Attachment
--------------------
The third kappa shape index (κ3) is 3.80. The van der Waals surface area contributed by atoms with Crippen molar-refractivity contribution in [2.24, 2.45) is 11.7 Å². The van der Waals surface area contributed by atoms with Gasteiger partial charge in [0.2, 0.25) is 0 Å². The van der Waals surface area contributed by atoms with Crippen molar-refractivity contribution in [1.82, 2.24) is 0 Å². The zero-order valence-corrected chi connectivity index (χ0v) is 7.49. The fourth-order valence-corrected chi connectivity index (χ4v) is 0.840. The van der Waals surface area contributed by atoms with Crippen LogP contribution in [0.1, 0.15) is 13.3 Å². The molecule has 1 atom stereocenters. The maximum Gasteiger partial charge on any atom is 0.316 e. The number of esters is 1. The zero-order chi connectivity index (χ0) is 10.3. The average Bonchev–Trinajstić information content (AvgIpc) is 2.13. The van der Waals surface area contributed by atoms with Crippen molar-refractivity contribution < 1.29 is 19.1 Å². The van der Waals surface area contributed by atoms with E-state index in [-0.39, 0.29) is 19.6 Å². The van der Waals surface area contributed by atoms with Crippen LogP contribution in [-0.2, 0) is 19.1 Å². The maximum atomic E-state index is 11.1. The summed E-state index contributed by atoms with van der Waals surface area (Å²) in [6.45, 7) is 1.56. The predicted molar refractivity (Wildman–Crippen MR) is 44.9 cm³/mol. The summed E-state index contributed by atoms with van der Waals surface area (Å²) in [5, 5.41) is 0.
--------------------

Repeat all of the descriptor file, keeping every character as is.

The third kappa shape index (κ3) is 3.80. The van der Waals surface area contributed by atoms with Crippen molar-refractivity contribution in [2.24, 2.45) is 11.7 Å². The van der Waals surface area contributed by atoms with Gasteiger partial charge in [0.2, 0.25) is 0 Å². The van der Waals surface area contributed by atoms with Crippen molar-refractivity contribution in [1.82, 2.24) is 0 Å². The zero-order valence-corrected chi connectivity index (χ0v) is 7.49. The fourth-order valence-corrected chi connectivity index (χ4v) is 0.840. The van der Waals surface area contributed by atoms with Crippen LogP contribution in [0.1, 0.15) is 13.3 Å². The molecule has 1 atom stereocenters. The maximum Gasteiger partial charge on any atom is 0.316 e. The number of esters is 1. The zero-order chi connectivity index (χ0) is 10.3. The average Bonchev–Trinajstić information content (AvgIpc) is 2.13. The van der Waals surface area contributed by atoms with Crippen molar-refractivity contribution < 1.29 is 19.1 Å². The van der Waals surface area contributed by atoms with E-state index in [-0.39, 0.29) is 19.6 Å². The van der Waals surface area contributed by atoms with Crippen LogP contribution in [-0.2, 0) is 19.1 Å². The maximum atomic E-state index is 11.1. The summed E-state index contributed by atoms with van der Waals surface area (Å²) in [6.45, 7) is 1.56. The predicted molar refractivity (Wildman–Crippen MR) is 44.9 cm³/mol. The summed E-state index contributed by atoms with van der Waals surface area (Å²) in [5, 5.41) is 0.